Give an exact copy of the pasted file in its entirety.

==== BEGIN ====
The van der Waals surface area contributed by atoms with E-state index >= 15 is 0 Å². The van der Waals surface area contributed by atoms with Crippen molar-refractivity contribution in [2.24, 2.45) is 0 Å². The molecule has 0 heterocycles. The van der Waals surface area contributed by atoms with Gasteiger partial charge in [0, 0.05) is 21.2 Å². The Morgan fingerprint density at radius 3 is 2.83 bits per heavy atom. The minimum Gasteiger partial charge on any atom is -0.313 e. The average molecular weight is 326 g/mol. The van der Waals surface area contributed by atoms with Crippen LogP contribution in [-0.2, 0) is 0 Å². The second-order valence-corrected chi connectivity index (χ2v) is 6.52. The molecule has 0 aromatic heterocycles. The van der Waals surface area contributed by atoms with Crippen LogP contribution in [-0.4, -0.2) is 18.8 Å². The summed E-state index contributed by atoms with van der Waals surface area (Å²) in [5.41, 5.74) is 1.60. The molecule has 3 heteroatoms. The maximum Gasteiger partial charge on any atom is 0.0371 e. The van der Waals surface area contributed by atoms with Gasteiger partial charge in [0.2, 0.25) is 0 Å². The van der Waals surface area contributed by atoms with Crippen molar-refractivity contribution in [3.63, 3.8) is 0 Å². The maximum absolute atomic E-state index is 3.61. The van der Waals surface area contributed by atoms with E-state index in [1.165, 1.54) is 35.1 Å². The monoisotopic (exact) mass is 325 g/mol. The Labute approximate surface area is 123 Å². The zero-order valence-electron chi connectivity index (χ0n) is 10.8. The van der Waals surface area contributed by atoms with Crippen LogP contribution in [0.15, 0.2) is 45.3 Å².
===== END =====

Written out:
The van der Waals surface area contributed by atoms with E-state index >= 15 is 0 Å². The van der Waals surface area contributed by atoms with Crippen molar-refractivity contribution in [2.24, 2.45) is 0 Å². The molecule has 0 heterocycles. The van der Waals surface area contributed by atoms with Gasteiger partial charge in [0, 0.05) is 21.2 Å². The Morgan fingerprint density at radius 3 is 2.83 bits per heavy atom. The minimum Gasteiger partial charge on any atom is -0.313 e. The average molecular weight is 326 g/mol. The van der Waals surface area contributed by atoms with Crippen LogP contribution in [-0.2, 0) is 0 Å². The second-order valence-corrected chi connectivity index (χ2v) is 6.52. The molecule has 0 aromatic heterocycles. The van der Waals surface area contributed by atoms with Crippen LogP contribution in [-0.4, -0.2) is 18.8 Å². The summed E-state index contributed by atoms with van der Waals surface area (Å²) in [5.41, 5.74) is 1.60. The molecule has 3 heteroatoms. The maximum Gasteiger partial charge on any atom is 0.0371 e. The van der Waals surface area contributed by atoms with Gasteiger partial charge in [0.2, 0.25) is 0 Å². The van der Waals surface area contributed by atoms with Crippen molar-refractivity contribution in [3.63, 3.8) is 0 Å². The maximum absolute atomic E-state index is 3.61. The van der Waals surface area contributed by atoms with E-state index in [1.165, 1.54) is 35.1 Å². The monoisotopic (exact) mass is 325 g/mol. The Labute approximate surface area is 123 Å². The zero-order valence-electron chi connectivity index (χ0n) is 10.8. The van der Waals surface area contributed by atoms with Crippen LogP contribution in [0.15, 0.2) is 45.3 Å².